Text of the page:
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Former Apple engineer Bob Messerschmidt, who headed up the group responsible for the highly regarded Apple Watch heart rate sensor, recently sat down with Fast Company to offer an inside look at what it was like working with Jony Ive's secretive Industrial Design Group.
Messerschmidt started at Apple in 2010 after his startup was acquired by what was then a company run by Steve Jobs, reports Fast Company. Over the course of three years, Messerschmidt worked closely with Ive's design team, as well as other teams of engineering specialists, to workshop, research and develop what would become Apple Watch.
Like all Apple products, user experience was of paramount importance to the Apple Watch project. Messerschmidt's group was in charge of developing candidate technologies for integration, which would trickle down to numerous teams of engineers, designers and other divisions for vetting and productization.
The entire process was user focused. For example, Messerschmidt said he floated the idea of integrating heart rate sensors into Apple Watch's band because the underside of the wrist yields more accurate readings than the top. Ive's Industrial Design Group dismissed the idea, citing general design trends and Apple's plan to release interchangeable bands.
Apple owns patents describing watch bands with embedded sensors, and was rumored to release "smart bands" that connect to Apple Watch's diagnostics port. A shipping product has yet to materialize, however.
Messerschmidt came back with a design that integrated the sensor array into the bottom of the watch, but noted the strap would need to be tight to facilitate good contact with a user's skin. Again, Ive's group pushed for more, saying people normally wear watches "really floppy on their wrist." The process, while tedious, results in a product focused around user wants and needs.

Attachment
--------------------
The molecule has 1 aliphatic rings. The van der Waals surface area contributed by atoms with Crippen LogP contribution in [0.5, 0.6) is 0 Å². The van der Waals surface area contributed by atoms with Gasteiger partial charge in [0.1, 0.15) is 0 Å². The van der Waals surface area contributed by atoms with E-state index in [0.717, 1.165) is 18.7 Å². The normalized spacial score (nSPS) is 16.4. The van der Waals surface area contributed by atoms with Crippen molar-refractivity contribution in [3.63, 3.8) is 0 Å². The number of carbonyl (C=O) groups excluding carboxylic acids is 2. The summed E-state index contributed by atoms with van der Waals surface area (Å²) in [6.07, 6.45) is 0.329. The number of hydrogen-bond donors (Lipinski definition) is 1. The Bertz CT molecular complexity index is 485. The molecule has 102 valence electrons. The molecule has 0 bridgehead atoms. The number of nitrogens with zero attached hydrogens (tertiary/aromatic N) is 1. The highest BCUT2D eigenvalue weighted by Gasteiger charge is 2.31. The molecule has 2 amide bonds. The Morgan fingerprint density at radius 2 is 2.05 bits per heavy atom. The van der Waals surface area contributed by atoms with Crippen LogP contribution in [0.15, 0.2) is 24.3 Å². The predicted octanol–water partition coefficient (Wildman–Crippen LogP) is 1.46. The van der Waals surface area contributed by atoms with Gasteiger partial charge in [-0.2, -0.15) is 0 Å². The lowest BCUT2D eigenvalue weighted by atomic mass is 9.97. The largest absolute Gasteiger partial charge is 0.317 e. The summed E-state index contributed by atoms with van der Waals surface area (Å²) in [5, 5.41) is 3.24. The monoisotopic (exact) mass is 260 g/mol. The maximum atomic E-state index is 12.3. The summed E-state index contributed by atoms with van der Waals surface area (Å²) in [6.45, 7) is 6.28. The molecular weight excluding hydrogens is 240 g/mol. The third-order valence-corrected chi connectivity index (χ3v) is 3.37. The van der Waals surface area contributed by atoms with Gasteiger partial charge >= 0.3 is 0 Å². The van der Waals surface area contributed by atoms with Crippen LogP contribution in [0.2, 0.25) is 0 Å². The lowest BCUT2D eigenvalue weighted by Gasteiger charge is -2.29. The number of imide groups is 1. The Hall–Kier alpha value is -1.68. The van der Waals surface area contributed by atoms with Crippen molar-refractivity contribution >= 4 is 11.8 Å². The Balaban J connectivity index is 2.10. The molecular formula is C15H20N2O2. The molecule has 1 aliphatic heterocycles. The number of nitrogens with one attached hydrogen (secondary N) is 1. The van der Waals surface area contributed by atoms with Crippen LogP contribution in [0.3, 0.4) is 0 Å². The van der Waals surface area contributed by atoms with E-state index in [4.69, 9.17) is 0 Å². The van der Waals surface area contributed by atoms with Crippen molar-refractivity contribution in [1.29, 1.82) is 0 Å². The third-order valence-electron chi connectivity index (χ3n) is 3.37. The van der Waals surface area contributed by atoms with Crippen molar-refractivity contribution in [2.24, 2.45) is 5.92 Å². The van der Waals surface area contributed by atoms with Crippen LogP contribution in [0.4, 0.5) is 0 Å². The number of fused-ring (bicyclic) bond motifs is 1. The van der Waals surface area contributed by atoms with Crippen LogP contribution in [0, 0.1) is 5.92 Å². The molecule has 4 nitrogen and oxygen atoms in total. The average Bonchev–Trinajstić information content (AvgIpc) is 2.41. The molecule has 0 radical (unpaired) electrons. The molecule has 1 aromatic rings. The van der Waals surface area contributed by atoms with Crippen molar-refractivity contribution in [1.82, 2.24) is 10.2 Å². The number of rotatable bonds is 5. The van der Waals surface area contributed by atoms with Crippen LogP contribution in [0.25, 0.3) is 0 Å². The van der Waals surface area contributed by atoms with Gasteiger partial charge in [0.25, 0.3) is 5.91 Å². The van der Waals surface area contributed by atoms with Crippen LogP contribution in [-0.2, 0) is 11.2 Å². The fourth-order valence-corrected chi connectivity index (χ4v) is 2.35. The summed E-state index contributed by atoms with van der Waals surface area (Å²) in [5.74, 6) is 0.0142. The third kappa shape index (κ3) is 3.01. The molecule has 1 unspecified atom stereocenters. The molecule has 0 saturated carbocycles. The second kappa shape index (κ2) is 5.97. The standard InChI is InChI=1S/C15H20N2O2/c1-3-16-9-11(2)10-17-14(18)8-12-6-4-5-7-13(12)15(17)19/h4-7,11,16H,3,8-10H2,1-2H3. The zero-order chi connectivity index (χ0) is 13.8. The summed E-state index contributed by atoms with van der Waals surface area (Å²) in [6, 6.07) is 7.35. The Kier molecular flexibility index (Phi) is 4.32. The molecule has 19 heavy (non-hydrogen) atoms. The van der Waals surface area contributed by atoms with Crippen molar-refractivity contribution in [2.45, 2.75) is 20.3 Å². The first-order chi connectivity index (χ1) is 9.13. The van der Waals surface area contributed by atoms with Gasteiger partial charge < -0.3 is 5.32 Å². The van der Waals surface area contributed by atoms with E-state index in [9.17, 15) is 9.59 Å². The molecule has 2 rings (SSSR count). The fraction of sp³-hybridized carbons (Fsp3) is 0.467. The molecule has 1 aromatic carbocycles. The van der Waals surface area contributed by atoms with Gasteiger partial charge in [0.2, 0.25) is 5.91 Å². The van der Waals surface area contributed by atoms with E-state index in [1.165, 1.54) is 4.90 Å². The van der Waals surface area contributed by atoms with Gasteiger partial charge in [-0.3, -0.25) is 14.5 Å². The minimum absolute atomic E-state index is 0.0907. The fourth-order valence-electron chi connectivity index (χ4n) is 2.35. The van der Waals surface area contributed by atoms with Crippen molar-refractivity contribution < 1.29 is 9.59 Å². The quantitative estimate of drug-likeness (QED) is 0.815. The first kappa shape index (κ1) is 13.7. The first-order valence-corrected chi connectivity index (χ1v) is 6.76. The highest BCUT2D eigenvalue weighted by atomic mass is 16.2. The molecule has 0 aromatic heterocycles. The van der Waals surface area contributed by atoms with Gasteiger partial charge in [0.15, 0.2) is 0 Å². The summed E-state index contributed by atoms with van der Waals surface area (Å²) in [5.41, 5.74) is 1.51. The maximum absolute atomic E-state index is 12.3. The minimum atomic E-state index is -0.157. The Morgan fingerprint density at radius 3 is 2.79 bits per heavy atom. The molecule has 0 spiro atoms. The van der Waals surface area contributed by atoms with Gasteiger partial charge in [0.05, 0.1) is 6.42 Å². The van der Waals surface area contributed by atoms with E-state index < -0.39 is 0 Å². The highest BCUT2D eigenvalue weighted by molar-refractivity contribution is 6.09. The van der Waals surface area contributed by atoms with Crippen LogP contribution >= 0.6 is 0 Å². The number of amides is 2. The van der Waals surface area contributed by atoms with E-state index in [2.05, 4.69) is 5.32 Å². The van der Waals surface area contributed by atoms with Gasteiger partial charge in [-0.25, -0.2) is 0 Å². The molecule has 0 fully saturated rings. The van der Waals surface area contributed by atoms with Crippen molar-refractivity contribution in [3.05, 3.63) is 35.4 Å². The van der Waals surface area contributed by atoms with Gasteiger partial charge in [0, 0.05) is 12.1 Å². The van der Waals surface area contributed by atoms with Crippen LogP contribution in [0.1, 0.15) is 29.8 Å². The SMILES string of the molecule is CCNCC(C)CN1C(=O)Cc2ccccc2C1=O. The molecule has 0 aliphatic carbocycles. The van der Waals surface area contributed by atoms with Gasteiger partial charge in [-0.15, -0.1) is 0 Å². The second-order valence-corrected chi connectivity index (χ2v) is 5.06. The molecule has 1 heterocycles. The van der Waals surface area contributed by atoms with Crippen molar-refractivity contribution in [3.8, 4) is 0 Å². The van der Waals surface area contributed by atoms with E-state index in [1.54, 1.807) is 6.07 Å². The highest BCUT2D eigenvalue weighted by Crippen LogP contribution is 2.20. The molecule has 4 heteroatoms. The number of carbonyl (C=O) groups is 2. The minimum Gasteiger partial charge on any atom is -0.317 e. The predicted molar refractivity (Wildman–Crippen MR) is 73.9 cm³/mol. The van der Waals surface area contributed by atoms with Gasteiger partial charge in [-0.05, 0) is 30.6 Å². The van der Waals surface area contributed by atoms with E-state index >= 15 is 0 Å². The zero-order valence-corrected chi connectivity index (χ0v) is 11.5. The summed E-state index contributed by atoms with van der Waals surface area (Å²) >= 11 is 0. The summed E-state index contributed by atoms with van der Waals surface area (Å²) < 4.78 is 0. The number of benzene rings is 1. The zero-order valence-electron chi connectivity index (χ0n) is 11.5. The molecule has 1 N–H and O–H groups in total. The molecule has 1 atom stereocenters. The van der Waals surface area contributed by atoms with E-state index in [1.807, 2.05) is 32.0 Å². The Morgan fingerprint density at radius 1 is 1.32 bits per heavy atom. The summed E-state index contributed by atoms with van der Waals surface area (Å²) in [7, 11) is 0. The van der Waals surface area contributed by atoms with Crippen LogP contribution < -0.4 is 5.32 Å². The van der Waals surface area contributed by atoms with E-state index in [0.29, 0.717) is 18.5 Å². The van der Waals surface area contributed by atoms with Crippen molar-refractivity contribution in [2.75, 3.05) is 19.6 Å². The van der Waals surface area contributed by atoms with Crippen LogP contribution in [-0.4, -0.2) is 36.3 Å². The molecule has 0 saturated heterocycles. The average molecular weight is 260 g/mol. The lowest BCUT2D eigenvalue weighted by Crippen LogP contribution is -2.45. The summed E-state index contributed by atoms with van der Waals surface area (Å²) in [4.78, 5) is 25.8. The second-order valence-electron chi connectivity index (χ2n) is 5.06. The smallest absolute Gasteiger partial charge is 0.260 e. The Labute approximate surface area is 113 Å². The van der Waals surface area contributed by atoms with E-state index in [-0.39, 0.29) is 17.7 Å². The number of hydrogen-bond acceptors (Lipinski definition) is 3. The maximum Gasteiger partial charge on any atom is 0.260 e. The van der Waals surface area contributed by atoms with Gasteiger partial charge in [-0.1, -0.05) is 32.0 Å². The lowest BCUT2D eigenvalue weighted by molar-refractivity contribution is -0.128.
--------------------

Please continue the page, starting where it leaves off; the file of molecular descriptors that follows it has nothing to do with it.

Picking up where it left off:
"That's kind of what we had to do. We had to listen to them. They are the voice of the user," Messerschmidt said of Ive's team. "There's the whole field of Industrial Design that focuses on the use case, the user experience."
Moving on to other topics, Messerschmidt discussed Apple's penchant for secrecy. With Jobs, stealth was employed mainly to illicit a big surprise when a product was ultimately announced. Under the new guard, however, a contingent is using secrecy to "maintain an empire," or make projects feel more important than they really are, he said.
The sentiment of change within Apple is echoed in Messerschmidt's take on whether the company was successful in carrying on the innovative spirit fostered by its late cofounder. Apple University is a good example of the lengths Apple went to ensure the culture Jobs created, though Messerschmidt believes the effort was in vain.
"You may remember that right after [Jobs] died there was all this stuff about 'can Apple go on?' Could anybody have the capacity to do that job [Jobs' position as CEO]? All I can say at this point is that the jury is still out, but so far I think the signs are kind of pointing to 'No," he said. "It's definitely not the same place."
Messerschmidt goes on to talk about Apple's business model — which looks more like a startup than a traditional corporation — Apple marketing, design theory and more.